• Lindsay McDougall
        Posted October 16, 2014 at 2:05 pm | Permalink

        It’s easy enough, Denis. Recognise that the destruction of one nation and the creation of others is not to be done lightly. We should set the bar higher, much higher. Scotland shall have its independence if the SNP wins a majority of MPs in both Holyrood and Westminster in 5 successive elections. No more referendums; the UK Prime Minister is not obliged to submit legislation authorising one.

  30. Terry
    Posted October 14, 2014 at 2:57 pm | Permalink

    Just how would the Scots Assembly controlling their own Income Tax, work in practice?

    Theoretically, they could extend their tax exempt allowances to say, £20,000 and create a new 60% tax band. That would look after their client base for ever but scare away the more wealthy. Inevitably there would be a shortfall in tax receipts, so they would have to borrow more and more, to cover their expanding socialist programme, all with England as its Guarantor.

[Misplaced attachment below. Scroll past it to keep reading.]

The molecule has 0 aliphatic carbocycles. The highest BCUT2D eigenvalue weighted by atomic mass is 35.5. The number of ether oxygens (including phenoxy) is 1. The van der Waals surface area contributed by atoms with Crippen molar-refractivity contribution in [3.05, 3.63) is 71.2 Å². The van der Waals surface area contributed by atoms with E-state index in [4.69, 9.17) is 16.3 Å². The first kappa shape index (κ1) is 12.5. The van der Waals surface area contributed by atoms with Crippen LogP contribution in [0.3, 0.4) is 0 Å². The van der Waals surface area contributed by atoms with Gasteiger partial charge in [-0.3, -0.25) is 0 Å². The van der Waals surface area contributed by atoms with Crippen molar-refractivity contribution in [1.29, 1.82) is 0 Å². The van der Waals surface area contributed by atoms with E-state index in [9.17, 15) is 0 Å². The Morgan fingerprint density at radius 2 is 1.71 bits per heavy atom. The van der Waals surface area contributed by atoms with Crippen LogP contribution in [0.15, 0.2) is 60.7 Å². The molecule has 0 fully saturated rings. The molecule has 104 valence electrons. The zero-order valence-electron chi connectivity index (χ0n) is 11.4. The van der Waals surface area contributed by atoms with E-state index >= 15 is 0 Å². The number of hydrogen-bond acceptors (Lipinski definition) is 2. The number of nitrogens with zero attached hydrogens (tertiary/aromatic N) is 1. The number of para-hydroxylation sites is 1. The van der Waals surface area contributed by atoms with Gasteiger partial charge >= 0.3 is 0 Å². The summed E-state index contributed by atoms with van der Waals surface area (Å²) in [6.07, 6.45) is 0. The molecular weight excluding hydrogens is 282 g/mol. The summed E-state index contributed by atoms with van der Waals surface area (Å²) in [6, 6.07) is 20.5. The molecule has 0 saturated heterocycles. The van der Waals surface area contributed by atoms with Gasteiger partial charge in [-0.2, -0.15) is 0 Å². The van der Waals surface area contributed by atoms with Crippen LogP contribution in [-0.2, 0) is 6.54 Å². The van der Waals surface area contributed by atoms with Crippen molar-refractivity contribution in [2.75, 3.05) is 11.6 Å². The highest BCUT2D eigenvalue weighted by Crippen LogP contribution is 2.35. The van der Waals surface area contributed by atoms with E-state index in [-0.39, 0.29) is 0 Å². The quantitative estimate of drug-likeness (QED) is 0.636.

In a worst case scenario, the SNP could become a “Nick Gleeson” and Scotland the equivalent of his Barings Bank. England would then have to bail them out only by borrowing more themselves and we could then become Barings Bank MkII. Scary.

    If the BoE is to remain their lender of last resort then OUR Government must hold control over their finances. To do otherwise will be disastrous for US.

    • Lindsay McDougall
      Posted October 16, 2014 at 2:17 pm | Permalink

      Just wait until someone who works in both Scotland and England gets two income tax demands; then the sparks will fly.

      On the other hand, such a person may be allowed to declare some of his income in England and some in Scotland – just think; if you earn £12,500 in England and £12,500 in Scotland, you will soon pay no income tax at all. (words left out ed)